+The Node.js community is large, inclusive, and excited to enable as many users to contribute in whatever way they can. There’s another web pattern at work here, and it’s probably far more important than whether you use NODE or not, and how evented your web applications are. It’s simply this: use different solutions for different problems. Even better, use the right solution for a particular problem, regardless of whether that’s the solution you’ve been using for all your other problems.
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There’s a certain inertia in not just web design, but all of the programming. That inertia can be stated axiomatically like this: the more you learn, use, and become good at a certain approach or technique or language, the more likely you are to use that approach/technique/language widely. It’s one of those principles that sounds good until you dig deeper. Yes, it’s good to learn a language or toolkit well and to employ it widely. But this inertia often causes you to use a tool because you know it, rather than because it’s the right tool.
Look at Ajax, something already discussed. Initially, Ajax provided a solid approach for sending quick requests, without form submissions, to a server. Now it’s become a drop-in replacement for all form submissions. That’s taking a technology, learning it, applying it, and then eventually over-applying it. There’s still a solid place for form submissions — when a form needs to be submitted! As simple as it sounds, there are tends of thousands of web applications submitting forms with Ajax, just because the lead web developer is upon Ajax.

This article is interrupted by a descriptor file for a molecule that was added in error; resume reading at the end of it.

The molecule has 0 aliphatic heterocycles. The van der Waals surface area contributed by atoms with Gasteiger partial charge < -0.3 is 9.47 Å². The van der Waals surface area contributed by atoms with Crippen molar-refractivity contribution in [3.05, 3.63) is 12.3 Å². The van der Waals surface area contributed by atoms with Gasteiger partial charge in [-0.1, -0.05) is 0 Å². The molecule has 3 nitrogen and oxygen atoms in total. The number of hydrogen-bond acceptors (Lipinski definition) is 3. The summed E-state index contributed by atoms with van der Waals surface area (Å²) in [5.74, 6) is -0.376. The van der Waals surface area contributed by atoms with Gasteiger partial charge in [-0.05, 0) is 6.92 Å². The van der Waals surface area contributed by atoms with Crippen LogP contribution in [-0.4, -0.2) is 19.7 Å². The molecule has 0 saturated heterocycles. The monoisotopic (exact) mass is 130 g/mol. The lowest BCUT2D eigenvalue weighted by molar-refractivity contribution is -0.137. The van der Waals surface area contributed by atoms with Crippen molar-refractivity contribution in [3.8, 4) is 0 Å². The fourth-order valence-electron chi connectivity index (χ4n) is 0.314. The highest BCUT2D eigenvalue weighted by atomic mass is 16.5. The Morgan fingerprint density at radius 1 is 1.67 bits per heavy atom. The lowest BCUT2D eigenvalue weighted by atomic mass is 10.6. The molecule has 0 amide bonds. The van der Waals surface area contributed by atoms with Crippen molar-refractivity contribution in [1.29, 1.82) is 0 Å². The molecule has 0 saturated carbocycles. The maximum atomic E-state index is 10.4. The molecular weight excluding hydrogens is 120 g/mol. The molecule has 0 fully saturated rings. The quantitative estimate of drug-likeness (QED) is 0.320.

The node-promise project provides a complete promise implementation. Promises provide a clean separation of concerns between asynchronous behavior, and the interface so asynchronous functions can be called without callbacks, and callback interaction can be done on the generic promise interface. The node-promise package provides just a promise implementation, however, promised-io is recommended for more complete promise-based IO functionality. The promised-io include the promise implementation from node-promise, as well as wrappers around the Node’s filesystem and other system I/O APIs for consistent promise-based interaction.
The node-promise module features a promise implementation with:
There’s one last note worth making. When you take this broad approach to programming, you’ll often find that you’re not having to go as deeply into each toolkit, API, and framework you use. By using your tools for what they’re best at, you don’t need to be able to staple with hammers or measure with drills. Using tools for their intended purpose typically means you use the core capabilities more. So while you’re creating generalists — programmers that know lots of things — you are also reducing the need for specialists — programmers that know one or two things really, really well. Of course, every pointy-haired boss also realizes that those specialists are really, really expensive and hard to find.
Your biggest challenge is the continual move to a web that is made up of smaller pieces, talking more often, and the combination of what can seem like a dizzying array of technologies. However, taking the core features of 100 technologies is always going to serve you better than taking 100% of one technology and trying to solve 100 problems. Node and evented I/O isn’t a solution to every problem, but it sure is a solution to some important problems.
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Priyanka Vatsa is a Senior Content writer with more than five years’ worth of experience in writing for Mindmajix on various IT platforms such as Palo Alto Networks, Microsoft Dynamics 365, Siebel, CCNA, Git, and Nodejs. She was involved in projects on these technologies in the past, and now, she regularly produces content on them. Reach out to her via LinkedIn and Twitter.